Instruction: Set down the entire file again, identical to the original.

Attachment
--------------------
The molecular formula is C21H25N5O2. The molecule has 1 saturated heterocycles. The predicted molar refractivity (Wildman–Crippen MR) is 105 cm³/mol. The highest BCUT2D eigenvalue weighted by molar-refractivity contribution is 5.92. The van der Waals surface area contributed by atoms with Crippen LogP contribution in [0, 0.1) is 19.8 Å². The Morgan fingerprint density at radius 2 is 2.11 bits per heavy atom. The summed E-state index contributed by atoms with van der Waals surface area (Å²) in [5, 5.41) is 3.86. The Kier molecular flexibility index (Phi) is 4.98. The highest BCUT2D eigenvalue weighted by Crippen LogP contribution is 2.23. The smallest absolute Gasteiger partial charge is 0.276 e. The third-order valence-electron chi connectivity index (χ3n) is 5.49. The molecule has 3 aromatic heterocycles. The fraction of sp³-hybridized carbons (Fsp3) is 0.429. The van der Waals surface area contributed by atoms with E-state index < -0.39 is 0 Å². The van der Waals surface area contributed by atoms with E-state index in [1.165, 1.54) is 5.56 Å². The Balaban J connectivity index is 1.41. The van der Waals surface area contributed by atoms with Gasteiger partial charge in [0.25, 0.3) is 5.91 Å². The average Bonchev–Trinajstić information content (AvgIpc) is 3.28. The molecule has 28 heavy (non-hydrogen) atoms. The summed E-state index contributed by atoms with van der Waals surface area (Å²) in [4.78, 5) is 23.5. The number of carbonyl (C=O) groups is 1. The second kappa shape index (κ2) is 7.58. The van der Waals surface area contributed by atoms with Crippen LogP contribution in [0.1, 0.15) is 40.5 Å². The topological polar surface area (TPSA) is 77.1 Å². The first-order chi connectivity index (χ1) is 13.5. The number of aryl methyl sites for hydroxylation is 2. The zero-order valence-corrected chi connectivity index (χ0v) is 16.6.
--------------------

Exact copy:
The molecular formula is C21H25N5O2. The molecule has 1 saturated heterocycles. The predicted molar refractivity (Wildman–Crippen MR) is 105 cm³/mol. The highest BCUT2D eigenvalue weighted by molar-refractivity contribution is 5.92. The van der Waals surface area contributed by atoms with Crippen LogP contribution in [0, 0.1) is 19.8 Å². The Morgan fingerprint density at radius 2 is 2.11 bits per heavy atom. The summed E-state index contributed by atoms with van der Waals surface area (Å²) in [5, 5.41) is 3.86. The Kier molecular flexibility index (Phi) is 4.98. The highest BCUT2D eigenvalue weighted by Crippen LogP contribution is 2.23. The smallest absolute Gasteiger partial charge is 0.276 e. The third-order valence-electron chi connectivity index (χ3n) is 5.49. The molecule has 3 aromatic heterocycles. The fraction of sp³-hybridized carbons (Fsp3) is 0.429. The van der Waals surface area contributed by atoms with E-state index < -0.39 is 0 Å². The van der Waals surface area contributed by atoms with E-state index in [1.165, 1.54) is 5.56 Å². The Balaban J connectivity index is 1.41. The van der Waals surface area contributed by atoms with Gasteiger partial charge in [0.25, 0.3) is 5.91 Å². The average Bonchev–Trinajstić information content (AvgIpc) is 3.28. The molecule has 28 heavy (non-hydrogen) atoms. The summed E-state index contributed by atoms with van der Waals surface area (Å²) in [4.78, 5) is 23.5. The number of carbonyl (C=O) groups is 1. The second kappa shape index (κ2) is 7.58. The van der Waals surface area contributed by atoms with Crippen LogP contribution in [0.1, 0.15) is 40.5 Å². The topological polar surface area (TPSA) is 77.1 Å². The first-order chi connectivity index (χ1) is 13.5. The number of aryl methyl sites for hydroxylation is 2. The zero-order valence-corrected chi connectivity index (χ0v) is 16.6.